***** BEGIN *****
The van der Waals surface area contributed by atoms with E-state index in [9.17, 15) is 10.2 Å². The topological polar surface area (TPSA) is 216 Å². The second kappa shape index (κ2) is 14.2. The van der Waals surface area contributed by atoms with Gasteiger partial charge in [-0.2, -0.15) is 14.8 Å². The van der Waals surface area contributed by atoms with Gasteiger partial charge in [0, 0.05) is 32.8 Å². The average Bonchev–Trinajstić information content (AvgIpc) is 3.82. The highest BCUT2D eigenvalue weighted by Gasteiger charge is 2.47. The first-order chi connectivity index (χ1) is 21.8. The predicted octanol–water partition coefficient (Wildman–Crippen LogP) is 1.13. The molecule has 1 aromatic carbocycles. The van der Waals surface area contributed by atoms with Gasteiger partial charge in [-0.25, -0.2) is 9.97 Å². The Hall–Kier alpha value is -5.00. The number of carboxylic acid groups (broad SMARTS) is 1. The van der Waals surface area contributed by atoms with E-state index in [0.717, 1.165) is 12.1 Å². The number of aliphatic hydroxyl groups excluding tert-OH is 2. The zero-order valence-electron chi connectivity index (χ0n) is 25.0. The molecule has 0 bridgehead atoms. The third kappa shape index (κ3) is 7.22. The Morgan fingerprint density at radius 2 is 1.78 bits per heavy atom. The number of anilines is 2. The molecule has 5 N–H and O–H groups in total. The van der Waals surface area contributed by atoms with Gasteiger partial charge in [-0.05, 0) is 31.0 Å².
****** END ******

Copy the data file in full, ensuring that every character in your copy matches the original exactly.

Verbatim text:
The van der Waals surface area contributed by atoms with E-state index in [9.17, 15) is 10.2 Å². The topological polar surface area (TPSA) is 216 Å². The second kappa shape index (κ2) is 14.2. The van der Waals surface area contributed by atoms with Gasteiger partial charge in [-0.2, -0.15) is 14.8 Å². The van der Waals surface area contributed by atoms with Gasteiger partial charge in [0, 0.05) is 32.8 Å². The average Bonchev–Trinajstić information content (AvgIpc) is 3.82. The highest BCUT2D eigenvalue weighted by Gasteiger charge is 2.47. The first-order chi connectivity index (χ1) is 21.8. The predicted octanol–water partition coefficient (Wildman–Crippen LogP) is 1.13. The molecule has 1 aromatic carbocycles. The van der Waals surface area contributed by atoms with Gasteiger partial charge in [-0.25, -0.2) is 9.97 Å². The Hall–Kier alpha value is -5.00. The number of carboxylic acid groups (broad SMARTS) is 1. The van der Waals surface area contributed by atoms with E-state index in [0.717, 1.165) is 12.1 Å². The number of aliphatic hydroxyl groups excluding tert-OH is 2. The zero-order valence-electron chi connectivity index (χ0n) is 25.0. The molecule has 0 bridgehead atoms. The third kappa shape index (κ3) is 7.22. The Morgan fingerprint density at radius 2 is 1.78 bits per heavy atom. The number of anilines is 2. The molecule has 5 N–H and O–H groups in total. The van der Waals surface area contributed by atoms with Gasteiger partial charge in [-0.05, 0) is 31.0 Å².